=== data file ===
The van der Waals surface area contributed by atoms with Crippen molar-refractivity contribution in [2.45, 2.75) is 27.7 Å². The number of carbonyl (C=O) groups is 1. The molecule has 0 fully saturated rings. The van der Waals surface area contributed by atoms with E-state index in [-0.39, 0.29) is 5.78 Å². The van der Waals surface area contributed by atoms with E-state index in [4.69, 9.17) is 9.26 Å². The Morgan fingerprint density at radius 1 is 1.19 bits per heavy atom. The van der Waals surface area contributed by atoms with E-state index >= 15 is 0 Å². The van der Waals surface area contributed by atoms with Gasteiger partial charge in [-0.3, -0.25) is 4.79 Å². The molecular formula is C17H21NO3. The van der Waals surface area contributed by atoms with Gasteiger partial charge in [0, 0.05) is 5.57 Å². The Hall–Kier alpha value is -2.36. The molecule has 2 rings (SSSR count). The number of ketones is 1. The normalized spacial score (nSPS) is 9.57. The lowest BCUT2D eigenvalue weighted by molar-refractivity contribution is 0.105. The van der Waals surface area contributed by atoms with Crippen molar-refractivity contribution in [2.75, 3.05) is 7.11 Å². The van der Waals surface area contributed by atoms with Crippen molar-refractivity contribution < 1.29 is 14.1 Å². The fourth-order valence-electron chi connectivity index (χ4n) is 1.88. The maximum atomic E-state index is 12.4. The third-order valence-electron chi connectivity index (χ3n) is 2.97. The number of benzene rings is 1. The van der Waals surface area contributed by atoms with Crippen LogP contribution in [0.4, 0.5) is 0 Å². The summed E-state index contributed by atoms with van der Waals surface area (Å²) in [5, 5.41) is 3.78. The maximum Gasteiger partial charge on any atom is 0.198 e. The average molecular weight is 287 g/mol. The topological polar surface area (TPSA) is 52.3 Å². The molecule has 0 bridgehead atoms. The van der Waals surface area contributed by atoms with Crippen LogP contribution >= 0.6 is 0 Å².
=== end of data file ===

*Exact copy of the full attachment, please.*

The van der Waals surface area contributed by atoms with Crippen molar-refractivity contribution in [2.45, 2.75) is 27.7 Å². The number of carbonyl (C=O) groups is 1. The molecule has 0 fully saturated rings. The van der Waals surface area contributed by atoms with E-state index in [-0.39, 0.29) is 5.78 Å². The van der Waals surface area contributed by atoms with E-state index in [4.69, 9.17) is 9.26 Å². The Morgan fingerprint density at radius 1 is 1.19 bits per heavy atom. The van der Waals surface area contributed by atoms with E-state index >= 15 is 0 Å². The van der Waals surface area contributed by atoms with Gasteiger partial charge in [-0.3, -0.25) is 4.79 Å². The molecular formula is C17H21NO3. The van der Waals surface area contributed by atoms with Gasteiger partial charge in [0, 0.05) is 5.57 Å². The Hall–Kier alpha value is -2.36. The molecule has 2 rings (SSSR count). The number of ketones is 1. The normalized spacial score (nSPS) is 9.57. The lowest BCUT2D eigenvalue weighted by molar-refractivity contribution is 0.105. The van der Waals surface area contributed by atoms with Crippen molar-refractivity contribution in [2.75, 3.05) is 7.11 Å². The van der Waals surface area contributed by atoms with Crippen molar-refractivity contribution < 1.29 is 14.1 Å². The fourth-order valence-electron chi connectivity index (χ4n) is 1.88. The maximum atomic E-state index is 12.4. The third-order valence-electron chi connectivity index (χ3n) is 2.97. The number of benzene rings is 1. The van der Waals surface area contributed by atoms with Crippen LogP contribution in [0.4, 0.5) is 0 Å². The summed E-state index contributed by atoms with van der Waals surface area (Å²) in [5, 5.41) is 3.78. The maximum Gasteiger partial charge on any atom is 0.198 e. The average molecular weight is 287 g/mol. The topological polar surface area (TPSA) is 52.3 Å². The molecule has 0 bridgehead atoms. The van der Waals surface area contributed by atoms with Crippen LogP contribution >= 0.6 is 0 Å².